Posted by: beyonddinner | November 17, 2008


There’s an editorial today in the New York Times about melamine contamination in China and the United States that discusses the dangerous levels of melamine contained in foods processed in China and the unknown magnitude of the problem in the United States.

This is the sort of thing that gets me worked up about our food system. For all the sick and dying babies out there who have been exposed to melamine, how many millions more will have exposure-related diseases later on in their lifetime that will be impossible to trace back to systematic environmental exposure to a man-made chemical that isn’t really necessary?

From the article:

On a more concrete note, melamine not only has widespread industrial applications, but is also used to buttress the foundation of American agriculture.

Fertilizer companies commonly add melamine to their products because it helps control the rate at which nitrogen seeps into soil, thereby allowing the farmer to get more nutrient bang for the fertilizer buck. But the government doesn’t regulate how much melamine is applied to the soil. This melamine accumulates as salt crystals in the ground, tainting the soil through which American food sucks up American nutrients.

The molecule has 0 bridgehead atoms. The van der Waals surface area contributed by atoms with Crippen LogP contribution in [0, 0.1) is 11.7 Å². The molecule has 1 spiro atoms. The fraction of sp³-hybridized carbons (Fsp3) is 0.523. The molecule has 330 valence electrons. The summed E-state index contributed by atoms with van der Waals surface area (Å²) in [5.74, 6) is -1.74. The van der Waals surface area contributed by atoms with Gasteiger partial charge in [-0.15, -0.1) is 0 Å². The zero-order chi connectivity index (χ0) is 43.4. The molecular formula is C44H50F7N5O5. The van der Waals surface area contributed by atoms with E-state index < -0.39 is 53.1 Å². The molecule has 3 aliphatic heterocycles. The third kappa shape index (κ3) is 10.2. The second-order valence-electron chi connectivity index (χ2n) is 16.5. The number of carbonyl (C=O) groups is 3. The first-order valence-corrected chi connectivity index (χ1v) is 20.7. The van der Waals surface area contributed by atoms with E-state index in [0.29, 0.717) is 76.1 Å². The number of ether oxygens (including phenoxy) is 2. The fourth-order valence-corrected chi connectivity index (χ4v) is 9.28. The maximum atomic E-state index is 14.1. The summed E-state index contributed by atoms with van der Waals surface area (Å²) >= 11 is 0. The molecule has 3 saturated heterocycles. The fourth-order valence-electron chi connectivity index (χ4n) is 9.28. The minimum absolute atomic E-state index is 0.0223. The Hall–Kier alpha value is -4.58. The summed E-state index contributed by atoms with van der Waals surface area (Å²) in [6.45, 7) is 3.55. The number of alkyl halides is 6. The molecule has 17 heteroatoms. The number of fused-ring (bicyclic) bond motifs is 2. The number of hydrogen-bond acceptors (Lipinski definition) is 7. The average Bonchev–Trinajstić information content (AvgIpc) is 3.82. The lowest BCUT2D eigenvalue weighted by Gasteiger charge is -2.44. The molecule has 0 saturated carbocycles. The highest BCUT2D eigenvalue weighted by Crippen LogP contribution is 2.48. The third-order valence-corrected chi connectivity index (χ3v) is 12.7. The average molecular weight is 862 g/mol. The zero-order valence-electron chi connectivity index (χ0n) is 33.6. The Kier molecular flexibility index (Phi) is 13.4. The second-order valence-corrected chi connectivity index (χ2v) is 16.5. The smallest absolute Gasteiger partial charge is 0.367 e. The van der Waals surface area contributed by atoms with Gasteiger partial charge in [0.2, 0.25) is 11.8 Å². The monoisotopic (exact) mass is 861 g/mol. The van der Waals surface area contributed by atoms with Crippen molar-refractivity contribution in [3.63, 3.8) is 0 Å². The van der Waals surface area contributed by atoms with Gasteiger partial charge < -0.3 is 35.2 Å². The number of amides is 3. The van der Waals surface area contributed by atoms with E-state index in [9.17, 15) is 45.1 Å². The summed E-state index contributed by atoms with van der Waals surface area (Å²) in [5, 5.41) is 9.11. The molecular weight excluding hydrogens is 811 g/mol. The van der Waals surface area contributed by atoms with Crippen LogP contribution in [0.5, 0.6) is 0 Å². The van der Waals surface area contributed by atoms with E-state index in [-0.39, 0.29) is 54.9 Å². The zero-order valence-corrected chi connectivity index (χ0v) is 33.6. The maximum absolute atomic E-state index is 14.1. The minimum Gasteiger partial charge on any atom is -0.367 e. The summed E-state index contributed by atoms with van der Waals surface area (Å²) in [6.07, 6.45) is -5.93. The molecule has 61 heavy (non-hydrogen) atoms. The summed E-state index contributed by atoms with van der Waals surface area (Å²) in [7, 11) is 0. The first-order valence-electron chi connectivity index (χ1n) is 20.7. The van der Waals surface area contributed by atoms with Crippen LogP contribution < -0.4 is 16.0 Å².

Yikes! This is further proof about how broken our American agricultural system is. We’ve taken a sustainable process (growing food) that has evolved over millions of years to work really well in our ecosystem and have adulterated it such that what is supposed to nourish us will instead make us sick.

Well, it’s more reason for personal and collective action to try to change things.



  1. Right on. I think that the new president-elect understands how the dangers of our food system are intertwined with not only our health, but our economy, and our country’s future. I don’t know about you, but I think it will be a little brighter than most would have believed a few months ago.

  2. […] country.” It’s a good reminder and helps me understand why we get into messes like with melamine for […]

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